Tell me about your works in Built Constructs One of them is a work from my Honours year but presented differently on a plinth. It was part of a larger network of stuff and originally had a fluorescent light hanging over it. It looked like artefacts in a museum or specimens in a lab – lit by super white light. The addition of the light was about trying to present them in a certain way. The light in different spaces can change the look of the work quite significantly. I guess the way I install my work is often driven by the documentation that I carry out as I’m making things; documenting it to say put on Instagram or as images for my website. I want the work to read similarly to the way a photo of it might and sometimes that means taking a bit more control over the way it’s presented, especially when it comes to things like lighting. Rather than relying on certain conditions in a gallery, the work’s a bit more pre-packaged. It’s like BYO DIY!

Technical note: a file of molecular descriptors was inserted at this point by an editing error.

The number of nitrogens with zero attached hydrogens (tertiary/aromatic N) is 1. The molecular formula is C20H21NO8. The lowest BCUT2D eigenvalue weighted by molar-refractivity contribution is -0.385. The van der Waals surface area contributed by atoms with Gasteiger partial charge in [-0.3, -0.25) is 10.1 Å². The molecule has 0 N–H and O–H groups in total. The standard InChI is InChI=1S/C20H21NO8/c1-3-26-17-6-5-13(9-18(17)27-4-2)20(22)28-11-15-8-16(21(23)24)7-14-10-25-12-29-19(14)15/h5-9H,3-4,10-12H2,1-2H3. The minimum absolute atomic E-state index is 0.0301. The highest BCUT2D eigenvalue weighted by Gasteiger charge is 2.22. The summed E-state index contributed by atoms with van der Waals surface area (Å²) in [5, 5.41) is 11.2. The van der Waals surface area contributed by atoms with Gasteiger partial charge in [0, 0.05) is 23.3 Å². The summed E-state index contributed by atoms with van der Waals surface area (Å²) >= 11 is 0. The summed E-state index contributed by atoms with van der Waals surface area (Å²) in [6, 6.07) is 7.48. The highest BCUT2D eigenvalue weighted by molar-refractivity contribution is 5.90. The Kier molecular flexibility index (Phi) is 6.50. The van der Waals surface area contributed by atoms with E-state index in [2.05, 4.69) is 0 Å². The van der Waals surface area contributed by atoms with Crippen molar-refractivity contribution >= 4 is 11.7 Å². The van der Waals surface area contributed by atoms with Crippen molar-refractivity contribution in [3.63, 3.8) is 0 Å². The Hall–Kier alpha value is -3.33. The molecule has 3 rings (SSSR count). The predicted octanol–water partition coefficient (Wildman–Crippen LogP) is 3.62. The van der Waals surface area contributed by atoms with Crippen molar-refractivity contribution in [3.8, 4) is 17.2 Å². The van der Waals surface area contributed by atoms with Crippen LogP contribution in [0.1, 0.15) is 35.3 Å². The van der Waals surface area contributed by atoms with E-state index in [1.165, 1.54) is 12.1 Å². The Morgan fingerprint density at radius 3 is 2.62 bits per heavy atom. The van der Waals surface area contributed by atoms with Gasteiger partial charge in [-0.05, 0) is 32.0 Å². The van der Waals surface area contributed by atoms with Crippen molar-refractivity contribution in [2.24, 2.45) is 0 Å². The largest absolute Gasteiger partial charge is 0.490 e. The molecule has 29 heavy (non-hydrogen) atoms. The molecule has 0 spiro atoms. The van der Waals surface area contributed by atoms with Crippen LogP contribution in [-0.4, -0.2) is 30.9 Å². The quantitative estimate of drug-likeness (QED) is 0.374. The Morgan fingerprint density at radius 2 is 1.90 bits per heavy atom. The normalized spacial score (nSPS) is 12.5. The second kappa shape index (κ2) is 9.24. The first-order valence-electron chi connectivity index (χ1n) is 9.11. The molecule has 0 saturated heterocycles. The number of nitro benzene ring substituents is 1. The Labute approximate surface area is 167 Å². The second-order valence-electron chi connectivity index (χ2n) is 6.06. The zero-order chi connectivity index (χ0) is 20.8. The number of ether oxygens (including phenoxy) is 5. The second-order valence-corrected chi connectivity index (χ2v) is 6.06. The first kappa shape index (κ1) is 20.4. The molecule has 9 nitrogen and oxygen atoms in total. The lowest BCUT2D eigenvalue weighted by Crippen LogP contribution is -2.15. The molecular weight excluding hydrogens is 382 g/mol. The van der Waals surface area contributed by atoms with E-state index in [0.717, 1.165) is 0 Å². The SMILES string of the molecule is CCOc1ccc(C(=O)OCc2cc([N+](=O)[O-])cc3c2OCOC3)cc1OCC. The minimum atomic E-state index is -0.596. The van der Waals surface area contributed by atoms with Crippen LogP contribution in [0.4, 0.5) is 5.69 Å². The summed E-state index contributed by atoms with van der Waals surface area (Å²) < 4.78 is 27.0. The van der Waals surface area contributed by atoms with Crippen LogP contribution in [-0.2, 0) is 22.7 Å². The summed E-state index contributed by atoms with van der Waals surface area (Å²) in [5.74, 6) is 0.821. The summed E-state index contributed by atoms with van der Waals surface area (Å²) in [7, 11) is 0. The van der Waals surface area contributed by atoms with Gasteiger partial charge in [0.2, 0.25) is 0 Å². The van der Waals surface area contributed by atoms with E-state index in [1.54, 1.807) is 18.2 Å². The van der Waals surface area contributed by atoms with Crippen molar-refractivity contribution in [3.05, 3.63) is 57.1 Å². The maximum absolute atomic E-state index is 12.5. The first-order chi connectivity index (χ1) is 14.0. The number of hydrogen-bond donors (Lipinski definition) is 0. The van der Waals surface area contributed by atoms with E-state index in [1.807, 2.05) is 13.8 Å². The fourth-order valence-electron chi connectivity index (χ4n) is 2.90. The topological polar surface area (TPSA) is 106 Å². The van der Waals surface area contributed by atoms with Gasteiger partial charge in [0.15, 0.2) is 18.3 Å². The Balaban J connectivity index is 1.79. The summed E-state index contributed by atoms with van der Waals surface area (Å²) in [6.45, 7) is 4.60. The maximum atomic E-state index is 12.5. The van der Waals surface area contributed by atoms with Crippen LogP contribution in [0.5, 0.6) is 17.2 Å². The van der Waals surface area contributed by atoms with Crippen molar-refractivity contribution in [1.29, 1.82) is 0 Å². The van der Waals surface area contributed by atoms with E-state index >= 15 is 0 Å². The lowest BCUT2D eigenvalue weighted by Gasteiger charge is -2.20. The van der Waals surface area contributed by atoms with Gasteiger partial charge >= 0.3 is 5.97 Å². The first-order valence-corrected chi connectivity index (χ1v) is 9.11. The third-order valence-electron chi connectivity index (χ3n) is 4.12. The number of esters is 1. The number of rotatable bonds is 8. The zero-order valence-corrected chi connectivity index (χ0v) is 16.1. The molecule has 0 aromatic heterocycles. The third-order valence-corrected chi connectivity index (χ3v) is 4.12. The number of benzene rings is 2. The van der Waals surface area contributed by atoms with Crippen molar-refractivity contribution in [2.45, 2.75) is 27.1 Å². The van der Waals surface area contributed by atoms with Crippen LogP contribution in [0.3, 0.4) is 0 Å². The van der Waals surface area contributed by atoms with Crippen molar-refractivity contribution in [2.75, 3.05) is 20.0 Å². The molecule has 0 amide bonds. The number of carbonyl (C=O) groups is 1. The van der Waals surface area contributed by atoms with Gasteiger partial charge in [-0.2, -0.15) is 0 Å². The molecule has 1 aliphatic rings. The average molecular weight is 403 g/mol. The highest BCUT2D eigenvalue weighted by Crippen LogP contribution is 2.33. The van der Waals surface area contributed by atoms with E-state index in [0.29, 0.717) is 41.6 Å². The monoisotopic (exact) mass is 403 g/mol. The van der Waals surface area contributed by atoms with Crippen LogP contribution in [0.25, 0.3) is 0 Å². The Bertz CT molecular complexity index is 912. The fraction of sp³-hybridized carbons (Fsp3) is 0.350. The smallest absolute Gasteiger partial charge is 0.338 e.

What role do you think power has on your work, like the visual impact of your work and the resonance? You asked me about design. I think that’s got a lot to do with it…

Framing… Exactly. My work always has an aesthetic entry point. The thing I always have to be really careful with is that it’s not overly resolved aesthetically. There needs to be something else there that holds people’s attention–something incomplete or slightly unsettling. I think so much stuff that’s designed becomes really flat!

Your work is so opposed to design in a way. It talks to it, nods at it but then goes in another direction. Totally! There’s some kind of feeling that you’ve been lured in by the aesthetic appeal of the work but then there’s something more going on, which I actually find a bit of a reflection of my sense of humour. Sometimes I’ve tried to explain to people that my work has a dry wit to it and often people don’t get it. It’s very subtle but that makes it funnier for me. It’s a little bit sneaky.